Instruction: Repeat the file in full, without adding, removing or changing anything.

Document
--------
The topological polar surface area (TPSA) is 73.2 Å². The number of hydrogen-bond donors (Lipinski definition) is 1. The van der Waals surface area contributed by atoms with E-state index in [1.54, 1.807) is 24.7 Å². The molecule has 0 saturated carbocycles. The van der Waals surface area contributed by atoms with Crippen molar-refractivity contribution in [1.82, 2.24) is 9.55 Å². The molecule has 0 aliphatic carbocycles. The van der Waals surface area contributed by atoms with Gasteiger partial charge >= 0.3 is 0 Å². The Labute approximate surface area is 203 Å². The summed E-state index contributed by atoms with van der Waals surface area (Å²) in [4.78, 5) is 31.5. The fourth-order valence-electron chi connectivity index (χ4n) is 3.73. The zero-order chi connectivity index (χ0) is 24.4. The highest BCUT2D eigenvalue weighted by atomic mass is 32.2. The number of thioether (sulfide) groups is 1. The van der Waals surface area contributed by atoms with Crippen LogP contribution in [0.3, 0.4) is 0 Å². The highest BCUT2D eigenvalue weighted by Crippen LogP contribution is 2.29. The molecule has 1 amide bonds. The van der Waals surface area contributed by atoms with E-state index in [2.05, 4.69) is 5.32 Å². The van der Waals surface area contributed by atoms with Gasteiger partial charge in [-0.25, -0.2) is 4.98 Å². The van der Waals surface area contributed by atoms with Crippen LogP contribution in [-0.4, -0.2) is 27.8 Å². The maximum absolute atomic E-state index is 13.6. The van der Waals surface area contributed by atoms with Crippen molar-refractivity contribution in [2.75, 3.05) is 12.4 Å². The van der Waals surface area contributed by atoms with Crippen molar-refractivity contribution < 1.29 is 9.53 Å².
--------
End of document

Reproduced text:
The topological polar surface area (TPSA) is 73.2 Å². The number of hydrogen-bond donors (Lipinski definition) is 1. The van der Waals surface area contributed by atoms with E-state index in [1.54, 1.807) is 24.7 Å². The molecule has 0 saturated carbocycles. The van der Waals surface area contributed by atoms with Crippen molar-refractivity contribution in [1.82, 2.24) is 9.55 Å². The molecule has 0 aliphatic carbocycles. The van der Waals surface area contributed by atoms with Gasteiger partial charge >= 0.3 is 0 Å². The Labute approximate surface area is 203 Å². The summed E-state index contributed by atoms with van der Waals surface area (Å²) in [4.78, 5) is 31.5. The fourth-order valence-electron chi connectivity index (χ4n) is 3.73. The zero-order chi connectivity index (χ0) is 24.4. The highest BCUT2D eigenvalue weighted by atomic mass is 32.2. The number of thioether (sulfide) groups is 1. The van der Waals surface area contributed by atoms with Crippen LogP contribution in [0.3, 0.4) is 0 Å². The highest BCUT2D eigenvalue weighted by Crippen LogP contribution is 2.29. The molecule has 1 amide bonds. The van der Waals surface area contributed by atoms with E-state index in [2.05, 4.69) is 5.32 Å². The van der Waals surface area contributed by atoms with Gasteiger partial charge in [-0.25, -0.2) is 4.98 Å². The van der Waals surface area contributed by atoms with Crippen LogP contribution in [-0.4, -0.2) is 27.8 Å². The maximum absolute atomic E-state index is 13.6. The van der Waals surface area contributed by atoms with Crippen molar-refractivity contribution in [2.75, 3.05) is 12.4 Å². The van der Waals surface area contributed by atoms with Crippen molar-refractivity contribution < 1.29 is 9.53 Å².